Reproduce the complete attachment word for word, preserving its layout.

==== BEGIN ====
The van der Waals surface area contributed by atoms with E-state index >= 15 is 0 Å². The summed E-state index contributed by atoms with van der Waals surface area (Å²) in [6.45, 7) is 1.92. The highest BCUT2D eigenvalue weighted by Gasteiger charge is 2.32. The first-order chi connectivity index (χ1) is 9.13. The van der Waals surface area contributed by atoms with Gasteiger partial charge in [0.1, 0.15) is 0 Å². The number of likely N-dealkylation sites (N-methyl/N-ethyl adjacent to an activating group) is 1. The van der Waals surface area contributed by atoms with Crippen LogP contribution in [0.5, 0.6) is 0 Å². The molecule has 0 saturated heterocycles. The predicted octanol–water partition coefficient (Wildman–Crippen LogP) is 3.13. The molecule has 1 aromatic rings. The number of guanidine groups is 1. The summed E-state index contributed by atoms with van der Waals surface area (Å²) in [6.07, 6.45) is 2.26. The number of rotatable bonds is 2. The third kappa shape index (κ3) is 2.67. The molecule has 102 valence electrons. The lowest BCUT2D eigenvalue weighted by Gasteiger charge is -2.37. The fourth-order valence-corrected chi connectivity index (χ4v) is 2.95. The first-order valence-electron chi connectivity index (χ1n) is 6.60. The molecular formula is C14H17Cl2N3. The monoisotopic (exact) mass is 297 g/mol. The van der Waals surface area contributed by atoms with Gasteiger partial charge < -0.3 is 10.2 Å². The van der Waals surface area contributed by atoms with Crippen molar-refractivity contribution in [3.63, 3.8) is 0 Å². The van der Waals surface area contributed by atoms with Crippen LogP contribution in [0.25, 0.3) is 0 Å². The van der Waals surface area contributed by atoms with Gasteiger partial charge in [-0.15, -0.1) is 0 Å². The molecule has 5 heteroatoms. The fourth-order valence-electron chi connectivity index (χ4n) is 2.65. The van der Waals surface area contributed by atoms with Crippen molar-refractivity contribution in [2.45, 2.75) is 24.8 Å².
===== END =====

The van der Waals surface area contributed by atoms with E-state index >= 15 is 0 Å². The summed E-state index contributed by atoms with van der Waals surface area (Å²) in [6.45, 7) is 1.92. The highest BCUT2D eigenvalue weighted by Gasteiger charge is 2.32. The first-order chi connectivity index (χ1) is 9.13. The van der Waals surface area contributed by atoms with Gasteiger partial charge in [0.1, 0.15) is 0 Å². The number of likely N-dealkylation sites (N-methyl/N-ethyl adjacent to an activating group) is 1. The van der Waals surface area contributed by atoms with Crippen LogP contribution in [0.5, 0.6) is 0 Å². The molecule has 0 saturated heterocycles. The predicted octanol–water partition coefficient (Wildman–Crippen LogP) is 3.13. The molecule has 1 aromatic rings. The number of guanidine groups is 1. The summed E-state index contributed by atoms with van der Waals surface area (Å²) in [6.07, 6.45) is 2.26. The number of rotatable bonds is 2. The third kappa shape index (κ3) is 2.67. The molecule has 102 valence electrons. The lowest BCUT2D eigenvalue weighted by Gasteiger charge is -2.37. The fourth-order valence-corrected chi connectivity index (χ4v) is 2.95. The first-order valence-electron chi connectivity index (χ1n) is 6.60. The molecular formula is C14H17Cl2N3. The monoisotopic (exact) mass is 297 g/mol. The van der Waals surface area contributed by atoms with Gasteiger partial charge < -0.3 is 10.2 Å². The van der Waals surface area contributed by atoms with Crippen molar-refractivity contribution in [3.63, 3.8) is 0 Å². The van der Waals surface area contributed by atoms with Crippen LogP contribution in [0.25, 0.3) is 0 Å². The van der Waals surface area contributed by atoms with Gasteiger partial charge in [-0.15, -0.1) is 0 Å². The molecule has 5 heteroatoms. The fourth-order valence-electron chi connectivity index (χ4n) is 2.65. The van der Waals surface area contributed by atoms with Crippen molar-refractivity contribution in [2.45, 2.75) is 24.8 Å².